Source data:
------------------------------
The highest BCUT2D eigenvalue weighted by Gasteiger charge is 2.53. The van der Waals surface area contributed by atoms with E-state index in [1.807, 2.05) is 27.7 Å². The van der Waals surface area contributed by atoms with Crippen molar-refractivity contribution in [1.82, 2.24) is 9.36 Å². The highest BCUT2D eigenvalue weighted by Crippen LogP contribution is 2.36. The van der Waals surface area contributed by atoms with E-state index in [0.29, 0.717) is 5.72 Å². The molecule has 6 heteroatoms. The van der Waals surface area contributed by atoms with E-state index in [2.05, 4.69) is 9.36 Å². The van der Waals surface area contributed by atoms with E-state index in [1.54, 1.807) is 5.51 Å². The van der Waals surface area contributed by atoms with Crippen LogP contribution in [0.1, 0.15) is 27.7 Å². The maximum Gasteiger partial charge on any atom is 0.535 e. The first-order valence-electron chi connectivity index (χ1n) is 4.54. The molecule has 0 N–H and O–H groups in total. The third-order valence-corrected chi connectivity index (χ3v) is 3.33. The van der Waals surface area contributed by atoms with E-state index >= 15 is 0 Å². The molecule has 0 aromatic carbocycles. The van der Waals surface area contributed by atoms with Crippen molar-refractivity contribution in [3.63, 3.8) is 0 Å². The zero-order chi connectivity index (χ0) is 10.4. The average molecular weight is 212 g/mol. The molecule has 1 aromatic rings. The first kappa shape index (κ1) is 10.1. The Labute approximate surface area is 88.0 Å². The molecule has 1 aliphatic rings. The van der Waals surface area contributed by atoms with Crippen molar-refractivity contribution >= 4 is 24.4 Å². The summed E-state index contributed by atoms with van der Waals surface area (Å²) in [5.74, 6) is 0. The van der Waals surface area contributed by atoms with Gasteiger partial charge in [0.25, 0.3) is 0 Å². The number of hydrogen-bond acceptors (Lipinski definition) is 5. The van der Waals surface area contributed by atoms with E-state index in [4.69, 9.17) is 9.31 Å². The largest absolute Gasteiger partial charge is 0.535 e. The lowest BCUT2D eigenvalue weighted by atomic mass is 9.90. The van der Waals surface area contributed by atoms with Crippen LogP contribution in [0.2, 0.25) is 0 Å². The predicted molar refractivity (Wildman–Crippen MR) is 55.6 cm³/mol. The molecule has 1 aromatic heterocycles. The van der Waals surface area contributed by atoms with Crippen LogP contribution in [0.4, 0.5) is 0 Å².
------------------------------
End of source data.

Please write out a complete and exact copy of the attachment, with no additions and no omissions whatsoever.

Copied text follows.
The highest BCUT2D eigenvalue weighted by Gasteiger charge is 2.53. The van der Waals surface area contributed by atoms with E-state index in [1.807, 2.05) is 27.7 Å². The van der Waals surface area contributed by atoms with Crippen molar-refractivity contribution in [1.82, 2.24) is 9.36 Å². The highest BCUT2D eigenvalue weighted by Crippen LogP contribution is 2.36. The van der Waals surface area contributed by atoms with E-state index in [0.29, 0.717) is 5.72 Å². The molecule has 6 heteroatoms. The van der Waals surface area contributed by atoms with E-state index in [2.05, 4.69) is 9.36 Å². The van der Waals surface area contributed by atoms with E-state index in [1.54, 1.807) is 5.51 Å². The van der Waals surface area contributed by atoms with Crippen LogP contribution in [0.1, 0.15) is 27.7 Å². The maximum Gasteiger partial charge on any atom is 0.535 e. The first-order valence-electron chi connectivity index (χ1n) is 4.54. The molecule has 0 N–H and O–H groups in total. The third-order valence-corrected chi connectivity index (χ3v) is 3.33. The van der Waals surface area contributed by atoms with E-state index >= 15 is 0 Å². The molecule has 0 aromatic carbocycles. The van der Waals surface area contributed by atoms with Crippen molar-refractivity contribution in [3.63, 3.8) is 0 Å². The zero-order chi connectivity index (χ0) is 10.4. The average molecular weight is 212 g/mol. The molecule has 1 aromatic rings. The first kappa shape index (κ1) is 10.1. The Labute approximate surface area is 88.0 Å². The molecule has 1 aliphatic rings. The van der Waals surface area contributed by atoms with Crippen molar-refractivity contribution >= 4 is 24.4 Å². The summed E-state index contributed by atoms with van der Waals surface area (Å²) in [5.74, 6) is 0. The van der Waals surface area contributed by atoms with Gasteiger partial charge in [0.25, 0.3) is 0 Å². The number of hydrogen-bond acceptors (Lipinski definition) is 5. The van der Waals surface area contributed by atoms with E-state index in [4.69, 9.17) is 9.31 Å². The largest absolute Gasteiger partial charge is 0.535 e. The lowest BCUT2D eigenvalue weighted by atomic mass is 9.90. The van der Waals surface area contributed by atoms with Crippen LogP contribution in [0.2, 0.25) is 0 Å². The predicted molar refractivity (Wildman–Crippen MR) is 55.6 cm³/mol. The molecule has 1 aromatic heterocycles. The van der Waals surface area contributed by atoms with Crippen LogP contribution in [0.4, 0.5) is 0 Å².